Is launching a resale platform without reducing your overall output truly sustainable? Many would say no. Big fast fashion brands like Shein, Zara, and Pretty Little Thing are eager to enter the resale space, launching pre-loved marketplaces directly on their websites, but critics are saying that if these brands actually wanted to be sustainable, they’d up the quality of their garments.

Vestiaire Collective Talks Trust, Tradesy, and Fighting Fast Fashion


Vestiaire introduced its first ever trust report, highlighting its verification process, counterfeit detection rate and many other impressive achievements. Vestiaire Collective’s mission is to be the most trusted resale platform, and by sharing this report, it is aiming to increase its transparency and brand image within its community.

There’s nothing circular or sustainable about Shein’s new resale platform


Shein released a pre-loved marketplace (Shein Exchange) with the false promise to create a cultural movement of circularity for its community. The marketplace is nothing more than a facade behind an alternative motive to promote more extraction, more production, more waste, and more profit.

How Fashion Brands Can Protect Their IP in the Recommerce Market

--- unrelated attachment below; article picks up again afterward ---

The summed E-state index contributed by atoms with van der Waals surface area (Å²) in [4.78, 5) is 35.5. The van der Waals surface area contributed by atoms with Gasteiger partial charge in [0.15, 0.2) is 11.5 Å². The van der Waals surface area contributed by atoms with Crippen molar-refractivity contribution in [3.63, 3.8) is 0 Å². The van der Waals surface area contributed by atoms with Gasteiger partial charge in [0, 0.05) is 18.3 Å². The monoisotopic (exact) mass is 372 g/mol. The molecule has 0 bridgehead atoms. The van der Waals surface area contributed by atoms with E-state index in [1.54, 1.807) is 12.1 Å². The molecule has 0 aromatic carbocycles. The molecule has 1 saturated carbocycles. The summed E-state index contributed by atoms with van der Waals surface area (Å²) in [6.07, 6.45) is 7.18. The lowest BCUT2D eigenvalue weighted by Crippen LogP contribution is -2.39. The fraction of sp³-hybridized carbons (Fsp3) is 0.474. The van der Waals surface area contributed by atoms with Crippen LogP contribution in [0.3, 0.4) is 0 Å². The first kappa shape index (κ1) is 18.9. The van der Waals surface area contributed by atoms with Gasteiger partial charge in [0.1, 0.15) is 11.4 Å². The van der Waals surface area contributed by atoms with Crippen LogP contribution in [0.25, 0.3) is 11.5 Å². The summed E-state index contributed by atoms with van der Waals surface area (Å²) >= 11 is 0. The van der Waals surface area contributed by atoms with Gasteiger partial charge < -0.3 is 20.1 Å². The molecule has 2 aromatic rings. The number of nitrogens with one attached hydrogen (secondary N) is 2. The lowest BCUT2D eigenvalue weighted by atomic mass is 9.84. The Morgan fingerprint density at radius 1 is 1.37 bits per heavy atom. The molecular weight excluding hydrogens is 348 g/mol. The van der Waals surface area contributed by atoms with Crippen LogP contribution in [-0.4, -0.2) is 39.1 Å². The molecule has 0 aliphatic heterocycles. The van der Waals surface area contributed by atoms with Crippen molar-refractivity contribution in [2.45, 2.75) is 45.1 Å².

Bloomberg Law

As the recommerce market grows increasingly more important to consumers, brands need to adjust their sustainability metrics, while maintaining brand authenticity and avoiding counterfeits. Retailers and brands are turning to recommerce partnerships, blockchain, and negotiated agreements that help protect the brand’s IP.

The Business of Fashion | Secondhand Luxury: Opportunity or Threat


There is a disconnect in the booming secondhand luxury market. Brands such as Balenciaga and Gucci are truly leaning into the secondhand movement with the creation of resale marketplaces. On the other hand, brands including Chanel and Hermès are still discouraged to adopt resale models in fear that this will drive their normal customer base away from in-store shopping.

Sourcing Journal | Take-Back Programs Are Gaining Steam. Do They Actually Work?

Sourcing Journal 

As many brands and retailers join the fight against climate change through circular and sustainable programs, the true lift is daunting. The underlying bias around these intiatives is that production and consumption will go down as these new business models arise around the care and circulation of used items. However, that is not the case as it’s unclear if resale and takeback programs, are providing the solution they claim to be.